In the world of agriculture, the cultivation of Brassicas is an unique set of challenges. During the Bejo symposium ‘Headed Opportunities, Cabbage: breeding, cultivation & innovation’ Jan Hoogland, researcher at Bejo, delivered an illuminating presentation that delved into the intricacies of Brassica cultivation and the formidable hurdles it faces.

Jan Hoogland's work is centered at Bejo’s research center with a specialized focus on Brassicas, a family of plants known for their varied edible parts, including roots, stems, leaves and flowers. This diversity is both a blessing and a curse, as each part is susceptible to different diseases and pests, making Brassica crops particularly vulnerable.

Five specialized departments
To tackle these challenges, Jan highlighted the significance of five specialized departments within the research center: Phytopathology & Content matter, Tissue culture & cell biology, Marker technology & Genomics, Seed pathology, and Seed Physiology. Each of these departments play a crucial role in supporting breeding efforts and understanding the complexities of Brassica cultivation.

Classifying Brassica diseases: biotic and abiotic challenges
One of the themes of the presentation was the classification of diseases affecting Brassicas. The challenges were divided into two categories: biotic and abiotic diseases. Biotic adversaries include fungi, oomycetes, viruses, bacteria and nematodes. Each of these pathogens can damage Brassica crops, requiring distinct management strategies. The Cropalyser app is a valuable source for in-depth disease descriptions.

The importance of distinguishing between primary and secondary infections when dealing with these pathogens was stressed, a crucial factor in crafting effective disease management plans. Abiotic factors, such as nitrogen excess and nutrient deficiencies, were also discussed for their impact on Brassica health.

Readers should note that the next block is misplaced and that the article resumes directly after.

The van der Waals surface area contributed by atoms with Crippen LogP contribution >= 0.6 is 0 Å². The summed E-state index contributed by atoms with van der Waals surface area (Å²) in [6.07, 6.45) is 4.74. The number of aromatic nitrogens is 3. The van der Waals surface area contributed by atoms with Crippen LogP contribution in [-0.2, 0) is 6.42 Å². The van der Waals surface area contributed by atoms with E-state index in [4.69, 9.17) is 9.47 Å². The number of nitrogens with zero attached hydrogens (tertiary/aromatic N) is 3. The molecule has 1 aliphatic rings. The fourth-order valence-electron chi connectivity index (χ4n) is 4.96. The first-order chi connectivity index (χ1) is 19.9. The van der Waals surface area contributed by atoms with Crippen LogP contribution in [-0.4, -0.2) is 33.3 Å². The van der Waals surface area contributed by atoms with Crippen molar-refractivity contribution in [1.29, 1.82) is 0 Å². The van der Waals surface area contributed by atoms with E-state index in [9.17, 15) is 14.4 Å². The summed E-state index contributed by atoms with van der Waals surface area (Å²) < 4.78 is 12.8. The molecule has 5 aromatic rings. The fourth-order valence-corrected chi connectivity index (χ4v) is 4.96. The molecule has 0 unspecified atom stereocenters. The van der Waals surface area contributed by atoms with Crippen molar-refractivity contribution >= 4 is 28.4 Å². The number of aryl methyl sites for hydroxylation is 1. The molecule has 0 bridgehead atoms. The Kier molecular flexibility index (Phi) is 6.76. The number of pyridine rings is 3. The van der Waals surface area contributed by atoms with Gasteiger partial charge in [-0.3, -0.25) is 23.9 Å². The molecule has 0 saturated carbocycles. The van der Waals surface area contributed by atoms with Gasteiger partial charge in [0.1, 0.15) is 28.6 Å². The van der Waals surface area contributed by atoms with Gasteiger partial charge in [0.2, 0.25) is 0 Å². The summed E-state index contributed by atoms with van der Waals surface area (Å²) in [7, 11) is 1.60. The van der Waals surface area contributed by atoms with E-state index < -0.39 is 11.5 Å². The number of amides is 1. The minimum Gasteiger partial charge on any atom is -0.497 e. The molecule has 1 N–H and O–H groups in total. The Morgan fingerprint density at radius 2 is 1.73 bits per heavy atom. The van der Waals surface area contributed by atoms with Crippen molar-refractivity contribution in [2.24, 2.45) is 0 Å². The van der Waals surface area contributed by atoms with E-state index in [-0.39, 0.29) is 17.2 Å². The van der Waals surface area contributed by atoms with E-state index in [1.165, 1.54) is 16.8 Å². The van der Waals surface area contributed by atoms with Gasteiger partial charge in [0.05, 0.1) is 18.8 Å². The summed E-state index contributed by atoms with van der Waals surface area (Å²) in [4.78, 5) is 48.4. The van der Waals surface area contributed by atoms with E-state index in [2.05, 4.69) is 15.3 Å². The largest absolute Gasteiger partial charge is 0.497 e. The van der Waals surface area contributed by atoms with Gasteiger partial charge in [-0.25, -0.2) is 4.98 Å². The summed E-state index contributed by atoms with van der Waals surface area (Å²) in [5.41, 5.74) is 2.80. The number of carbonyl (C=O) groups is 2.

The complexity of Brassica diseases extends beyond the diversity of pathogens to the different plant parts they affect. He explained how pathogens can target roots, stems, leaves, or even flowers, resulting in distinct diseases with varying symptoms and management challenges.

Xanthomonas on Brassicas
A major focus was the bacterial disease known as Xanthomonas on brassicas. This disease, characterized by V-shaped lesions on mature crops, poses a substantial threat to the industry. detailed the transmission modes of Xanthomonas, which include mechanical means, water droplets, and even insects. Disease-free seeds and stringent hygiene practices emerged as essential tools in its management.

The battle against clubroot
An other challenge in Brassica cultivation is clubroot. Caused by a protist, this disease primarily affects the plant roots, causing malformation and stunted growth. The role of varietal differences in susceptibility to clubroot and the importance of hygiene practices to curb its spread was emphasized.

Effective strategies for disease management
In conclusion, the presentation unveiled the multifaceted challenges faced by brassica cultivators, from diverse diseases to the complexities of managing specific pathogens like Xanthomonas and clubroot. His insights emphasized the need for ongoing research, collaboration, and innovation within the industry to develop effective strategies for disease management and crop improvement in the world of brassicas.